Jayne and June’s lives are almost totally separate. Jayne thinks they’re nothing alike, and prefers to avoid her sister at all costs rather than face her and the rest of her family. But when June finds her to tell her she has cancer, Jayne’s life will be changed forever.
I can confidently say that Yolk captured life in a way no book I’ve ever read has. The characters are all so vivid – likeable or despicable or somewhere between the two – but even more real what is they did and how they acted. They’re messy and make mistakes, they get better and then fall back on old habits. Nothing is perfect in this book. Very little turns out perfectly or meets expectations. However, as the characters meet disappointments and failures head-on, the readers only learn more about them, just as you might with a real person.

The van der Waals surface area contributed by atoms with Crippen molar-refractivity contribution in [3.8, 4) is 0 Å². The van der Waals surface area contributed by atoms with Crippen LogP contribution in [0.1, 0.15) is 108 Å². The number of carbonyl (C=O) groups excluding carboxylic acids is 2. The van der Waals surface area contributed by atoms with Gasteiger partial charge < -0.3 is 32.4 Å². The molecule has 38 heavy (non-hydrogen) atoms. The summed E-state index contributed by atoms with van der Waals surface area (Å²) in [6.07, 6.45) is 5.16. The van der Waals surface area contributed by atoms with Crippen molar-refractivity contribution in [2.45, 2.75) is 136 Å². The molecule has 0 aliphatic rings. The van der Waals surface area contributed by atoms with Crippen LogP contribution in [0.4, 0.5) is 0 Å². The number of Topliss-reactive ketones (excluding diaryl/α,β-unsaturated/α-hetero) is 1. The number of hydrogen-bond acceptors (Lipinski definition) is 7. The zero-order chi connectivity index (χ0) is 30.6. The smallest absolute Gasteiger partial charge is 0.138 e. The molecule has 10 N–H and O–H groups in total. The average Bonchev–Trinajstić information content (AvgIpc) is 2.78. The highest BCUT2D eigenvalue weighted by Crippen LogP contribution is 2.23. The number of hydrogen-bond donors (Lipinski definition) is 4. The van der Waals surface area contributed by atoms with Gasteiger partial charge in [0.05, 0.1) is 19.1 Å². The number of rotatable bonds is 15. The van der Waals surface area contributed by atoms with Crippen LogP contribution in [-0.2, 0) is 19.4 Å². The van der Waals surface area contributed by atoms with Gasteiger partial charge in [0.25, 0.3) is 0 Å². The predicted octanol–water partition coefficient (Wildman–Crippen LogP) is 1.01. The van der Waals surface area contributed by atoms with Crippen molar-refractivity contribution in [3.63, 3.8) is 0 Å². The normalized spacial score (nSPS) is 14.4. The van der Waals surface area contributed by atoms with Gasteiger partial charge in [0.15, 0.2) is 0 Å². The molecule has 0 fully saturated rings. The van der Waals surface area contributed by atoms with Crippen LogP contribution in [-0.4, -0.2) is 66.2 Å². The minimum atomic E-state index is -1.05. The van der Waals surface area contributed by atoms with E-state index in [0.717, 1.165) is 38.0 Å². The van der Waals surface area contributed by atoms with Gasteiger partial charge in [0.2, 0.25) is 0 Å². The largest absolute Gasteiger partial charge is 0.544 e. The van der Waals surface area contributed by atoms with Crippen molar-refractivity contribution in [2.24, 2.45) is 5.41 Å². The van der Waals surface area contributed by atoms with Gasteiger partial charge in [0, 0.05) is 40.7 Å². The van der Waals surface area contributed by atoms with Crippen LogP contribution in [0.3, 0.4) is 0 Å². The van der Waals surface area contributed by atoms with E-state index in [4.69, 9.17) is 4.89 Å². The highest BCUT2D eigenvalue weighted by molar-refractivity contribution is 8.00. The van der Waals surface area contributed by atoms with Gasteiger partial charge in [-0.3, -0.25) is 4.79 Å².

I also loved how this book portrays sibling relationships. There’s truly nothing like a ride or die relationship with a person you’d also deck for a minor inconvenience. Jayne and June’s biting back-and-forth, juxtaposed with their love for each other, culminates in the most realistic sibling relationship I’ve ever read. I can only hope to find more books like this in the future.
Yours in love and literature,
Content warning(s): eating disorders, sexual content, swearing, cancer, racism, racial slurs, slut-shaming, body-shaming, cheating
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